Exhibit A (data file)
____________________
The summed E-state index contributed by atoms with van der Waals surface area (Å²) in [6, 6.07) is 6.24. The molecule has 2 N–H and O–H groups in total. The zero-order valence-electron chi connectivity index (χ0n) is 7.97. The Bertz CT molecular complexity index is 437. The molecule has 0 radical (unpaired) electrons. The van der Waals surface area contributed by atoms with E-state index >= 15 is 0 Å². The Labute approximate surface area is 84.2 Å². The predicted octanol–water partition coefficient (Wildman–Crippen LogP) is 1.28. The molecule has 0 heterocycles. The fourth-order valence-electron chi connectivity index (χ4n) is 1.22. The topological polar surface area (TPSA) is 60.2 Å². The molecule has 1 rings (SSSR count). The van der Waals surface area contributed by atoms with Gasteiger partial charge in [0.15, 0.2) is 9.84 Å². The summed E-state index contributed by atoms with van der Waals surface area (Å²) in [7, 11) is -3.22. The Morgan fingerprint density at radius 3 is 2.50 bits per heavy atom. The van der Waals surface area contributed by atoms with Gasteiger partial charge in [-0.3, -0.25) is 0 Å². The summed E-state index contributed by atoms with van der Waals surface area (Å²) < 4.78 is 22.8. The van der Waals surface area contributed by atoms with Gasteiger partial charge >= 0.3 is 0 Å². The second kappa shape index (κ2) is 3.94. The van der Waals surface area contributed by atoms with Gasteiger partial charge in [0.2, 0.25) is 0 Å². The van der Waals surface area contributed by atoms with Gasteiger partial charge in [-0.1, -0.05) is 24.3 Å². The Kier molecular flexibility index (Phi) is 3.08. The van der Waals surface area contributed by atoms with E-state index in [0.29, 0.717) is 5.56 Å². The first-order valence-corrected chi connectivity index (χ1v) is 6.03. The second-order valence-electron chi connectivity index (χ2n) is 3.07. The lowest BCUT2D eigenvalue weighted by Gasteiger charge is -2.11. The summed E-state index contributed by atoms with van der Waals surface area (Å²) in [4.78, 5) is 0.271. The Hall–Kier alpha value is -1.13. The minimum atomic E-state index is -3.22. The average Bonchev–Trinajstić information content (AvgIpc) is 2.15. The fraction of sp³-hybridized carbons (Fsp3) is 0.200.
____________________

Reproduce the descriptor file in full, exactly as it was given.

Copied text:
The summed E-state index contributed by atoms with van der Waals surface area (Å²) in [6, 6.07) is 6.24. The molecule has 2 N–H and O–H groups in total. The zero-order valence-electron chi connectivity index (χ0n) is 7.97. The Bertz CT molecular complexity index is 437. The molecule has 0 radical (unpaired) electrons. The van der Waals surface area contributed by atoms with E-state index >= 15 is 0 Å². The Labute approximate surface area is 84.2 Å². The predicted octanol–water partition coefficient (Wildman–Crippen LogP) is 1.28. The molecule has 0 heterocycles. The fourth-order valence-electron chi connectivity index (χ4n) is 1.22. The topological polar surface area (TPSA) is 60.2 Å². The molecule has 1 rings (SSSR count). The van der Waals surface area contributed by atoms with Gasteiger partial charge in [0.15, 0.2) is 9.84 Å². The summed E-state index contributed by atoms with van der Waals surface area (Å²) in [7, 11) is -3.22. The Morgan fingerprint density at radius 3 is 2.50 bits per heavy atom. The van der Waals surface area contributed by atoms with Gasteiger partial charge in [-0.3, -0.25) is 0 Å². The summed E-state index contributed by atoms with van der Waals surface area (Å²) < 4.78 is 22.8. The van der Waals surface area contributed by atoms with Gasteiger partial charge >= 0.3 is 0 Å². The second kappa shape index (κ2) is 3.94. The van der Waals surface area contributed by atoms with Gasteiger partial charge in [0.2, 0.25) is 0 Å². The van der Waals surface area contributed by atoms with Gasteiger partial charge in [-0.1, -0.05) is 24.3 Å². The Kier molecular flexibility index (Phi) is 3.08. The van der Waals surface area contributed by atoms with E-state index in [0.29, 0.717) is 5.56 Å². The first-order valence-corrected chi connectivity index (χ1v) is 6.03. The second-order valence-electron chi connectivity index (χ2n) is 3.07. The lowest BCUT2D eigenvalue weighted by Gasteiger charge is -2.11. The summed E-state index contributed by atoms with van der Waals surface area (Å²) in [4.78, 5) is 0.271. The Hall–Kier alpha value is -1.13. The minimum atomic E-state index is -3.22. The average Bonchev–Trinajstić information content (AvgIpc) is 2.15. The fraction of sp³-hybridized carbons (Fsp3) is 0.200.